The four forces

The four forces (from AFB04 00:16:42.70 - 00:27:40.10)

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Student: I wasn't going to share something but I think I will. The point that I would like to make...during a battle in World War II a friend of mine took my place and was shot to death, and bled to death in my arms. And then I cried uncontrollably. He bled all over me. And then I went with three other guys to destroy a machine gun nest at [unclear] and I climbed into the mouth of a cave and there were three Japanese soldiers there. And I killed them in a murderous rage. And at the time I didn't think much of it. I went on with my murderous rage for several days after that. But trouble loomed, and yet I went to Japan after the war and I met Japanese and realised how wrong what I'd done was. Suffice to say that I drank for 17 years until I drank myself to near to death. I stopped drinking and at some point subsequently I turned my life over to trying to work against war and to alleviate poverty. And so for many, many years I worked to try to make amends. And I haven't understood that until very recently, until just in the last 24 hours, that the murder subject, it's all really enough for me, and I find it's very upsetting also that my life has been so shaped. 
So my question about the compassionate way is probably based the fact that I know...I believe, "Thou shalt not kill" is a true teaching. For me it's an absolute teaching and not a [unclear]. To me it is. And I've paid dearly for my belief that I've violated it in the worst possible way. And all I can do is make amends. But I guess I'm sharing this currently because I want to be open, but also partly because I want to know how I can be a compassionate person without acting out of a deep sense of guilt and shame. [Unclear]...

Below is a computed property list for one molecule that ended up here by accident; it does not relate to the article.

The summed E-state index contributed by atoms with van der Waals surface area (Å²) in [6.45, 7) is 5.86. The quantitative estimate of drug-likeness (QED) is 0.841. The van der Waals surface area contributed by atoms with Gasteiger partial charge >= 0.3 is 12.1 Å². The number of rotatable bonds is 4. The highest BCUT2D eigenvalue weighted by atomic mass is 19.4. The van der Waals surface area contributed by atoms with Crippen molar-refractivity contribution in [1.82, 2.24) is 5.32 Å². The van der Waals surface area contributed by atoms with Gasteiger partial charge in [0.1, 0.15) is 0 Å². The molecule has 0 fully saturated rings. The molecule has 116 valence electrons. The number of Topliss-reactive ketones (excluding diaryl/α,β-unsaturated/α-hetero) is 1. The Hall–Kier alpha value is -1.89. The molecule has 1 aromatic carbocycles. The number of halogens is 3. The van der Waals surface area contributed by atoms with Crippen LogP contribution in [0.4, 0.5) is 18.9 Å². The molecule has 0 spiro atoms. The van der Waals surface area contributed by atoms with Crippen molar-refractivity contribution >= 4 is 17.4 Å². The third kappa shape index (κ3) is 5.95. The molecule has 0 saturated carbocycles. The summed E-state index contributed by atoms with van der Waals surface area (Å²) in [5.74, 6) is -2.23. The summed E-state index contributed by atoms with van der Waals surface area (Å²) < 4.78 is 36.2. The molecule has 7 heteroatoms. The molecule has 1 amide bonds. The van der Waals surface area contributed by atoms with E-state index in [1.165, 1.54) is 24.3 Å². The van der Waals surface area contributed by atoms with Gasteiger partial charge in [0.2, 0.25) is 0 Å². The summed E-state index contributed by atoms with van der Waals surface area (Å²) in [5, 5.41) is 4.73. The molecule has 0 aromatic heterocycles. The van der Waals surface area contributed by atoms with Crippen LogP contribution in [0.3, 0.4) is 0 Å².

Ken: Well thank you very much for your openness. I think it adds or brings a sense of concreteness to this discussion. You've done three quarters of the job. You still hold on to an identity. That's the last quarter. I say three quarters because your question brings to mind a teaching in the Tibetan tradition which is called the four forces. You may already know them, I don't know. The four forces are how you stop the karmic process of evolution in your being. We can not go back and undo what has happened. And when you make amends it isn't really to undo or to set it back in order because--in a few situations that might be possible, but in most situations it isn't, and your example is very clear. Your buddy died in your arms, there's no undoing that and you killed a number of people, and there's no undoing that. 
The four forces are first, repudiation or regret, and that is, by doing the kind of reflection that you clearly have done, and that we're doing here, we come to repudiate those actions or that particular action. In this case it is killing you've repudiated. It's wrong. Period. 
The second is remedy, and we do this not with the idea of undoing what we've done, but with the idea that we add to the karmic process something that takes us in a good direction. And then there's resolve, and that's where you say, "I will not do this again." 
Okay, and the fourth one is reliance. Because whenever we act unwholesomely--which, for our purposes is intentionally causing harm to others--to do so, we actually have to check out of awareness, and one of the original meanings of the word sin is, that which separates you from God. So there's a similarity in that perspective. So we have to come back into awareness, and we do that ceremonially or ritually, by taking refuge, renewing our vows of bodhicitta and so forth, awakening mind. And you'll notice in this discussion there's no talk of forgiveness.